Seed Starting on a Budget Series: Inventory & Supplies

For the next few weeks, I’ll be focusing on the topic of seed starting. I’ll be providing you with budget-friendly tips, hints, and strategies to get you started this gardening season without breaking the bank. This week, let’s talk about inventory and seed starting supplies.


Every year I have a mini panic about the stuff I’ll need to purchase to get through the seed starting period. And then I quickly realize I already have plenty on hand from years prior. Carefully taking inventory is how I avoid overspending on seed and supply orders. Here’s what I ask myself:

  • Do I have enough seed trays and pots?
  • Are there any seeds I need to buy? Which ones?
  • How many plants of each type will I grow? I suggest referring to any plans you’ve drawn up during the winter months.
  • How many bags of soil mix do I need? 
  • What do I have on hand that I can re-use?

Guestimating is your enemy. Guessing how many pots or soil mix I need is a recipe for overspending. Knowing the exact numbers will save you from wrecking your budget. 

Buying Supplies

Before you start clicking around online to purchase seed and supplies, have a budget in mind. I typically set mine to no more than $50.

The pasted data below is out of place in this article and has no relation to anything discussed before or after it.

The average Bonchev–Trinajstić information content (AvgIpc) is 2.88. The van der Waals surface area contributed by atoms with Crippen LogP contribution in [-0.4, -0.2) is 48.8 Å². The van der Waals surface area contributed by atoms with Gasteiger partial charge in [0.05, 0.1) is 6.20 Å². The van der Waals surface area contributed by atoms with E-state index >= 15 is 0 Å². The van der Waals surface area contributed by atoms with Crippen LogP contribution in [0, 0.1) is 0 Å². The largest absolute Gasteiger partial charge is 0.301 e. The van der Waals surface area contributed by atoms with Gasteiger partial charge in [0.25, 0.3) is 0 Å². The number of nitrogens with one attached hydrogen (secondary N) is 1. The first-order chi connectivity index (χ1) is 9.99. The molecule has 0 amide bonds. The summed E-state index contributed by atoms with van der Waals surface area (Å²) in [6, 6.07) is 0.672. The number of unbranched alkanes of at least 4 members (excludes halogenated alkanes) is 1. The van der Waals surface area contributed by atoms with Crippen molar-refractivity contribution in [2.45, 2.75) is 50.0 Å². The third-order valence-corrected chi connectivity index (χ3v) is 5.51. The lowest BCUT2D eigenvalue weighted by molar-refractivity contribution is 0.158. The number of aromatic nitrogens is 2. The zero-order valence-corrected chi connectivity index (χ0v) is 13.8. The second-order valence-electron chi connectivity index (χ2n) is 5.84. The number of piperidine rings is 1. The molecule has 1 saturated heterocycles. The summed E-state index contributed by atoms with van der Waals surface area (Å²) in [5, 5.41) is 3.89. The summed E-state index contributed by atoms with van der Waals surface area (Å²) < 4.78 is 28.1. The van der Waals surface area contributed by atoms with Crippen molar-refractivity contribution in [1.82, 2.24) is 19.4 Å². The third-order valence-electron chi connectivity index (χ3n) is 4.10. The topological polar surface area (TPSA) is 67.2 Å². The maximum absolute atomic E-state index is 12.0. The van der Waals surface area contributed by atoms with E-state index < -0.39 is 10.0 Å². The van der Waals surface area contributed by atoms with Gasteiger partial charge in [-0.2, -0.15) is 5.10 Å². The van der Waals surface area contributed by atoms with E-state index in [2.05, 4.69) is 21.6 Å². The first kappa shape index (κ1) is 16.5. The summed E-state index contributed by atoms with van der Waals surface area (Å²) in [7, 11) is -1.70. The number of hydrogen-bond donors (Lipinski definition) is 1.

The three most important tools required for seed starting are:

  • Seed starting soil mix
  • Seeds
  • Containers

Through seed saving, you can drastically reduce your spending on seeds, but sometimes it’s fun to try new varieties. A tip for saving money if you’re buying seeds: buy them with a friend or two to save on shipping costs. Often, packets include way more seed than most gardeners would use in a single season. Pair up with another gardening pal so you can share and split the cost.

Each year I re-use my seed starting flats and containers. The number one rule? Make sure to sanitize! Otherwise, you might end up with a whole tray of dead seedlings. Use found and recycled containers to save money. Only buy new containers and flats if current ones are totally broken and unsuitable for planting. 

Soil mix is where I don’t skimp. I buy the best mix I can afford as long as it fits into my set budget. Buy larger bags of soil mix to save cash. If buying online, keep a close eye on shipping costs. Some companies may charge extra fees for shipping bulky items. Don’t substitute bags of earth or potting soil for seed starting mix. Before buying, figure out how much soil you’ll need to fill your trays and containers. Remember, you can always buy more seed starting mix if you need it. 

Start Small

You don’t need to start with an intense operation all at once. Start small and increase your seedling production each year. I started off starting seedlings under a small grow light in a single tray. Today, I have a homemade shelving system equipped with adjustable grow lights. I hope to add a shelf next year, but I’m in no rush. Be patient and purchase supplies when they’re on sale. As time progresses, you’ll find yourself more well-equipped than ever.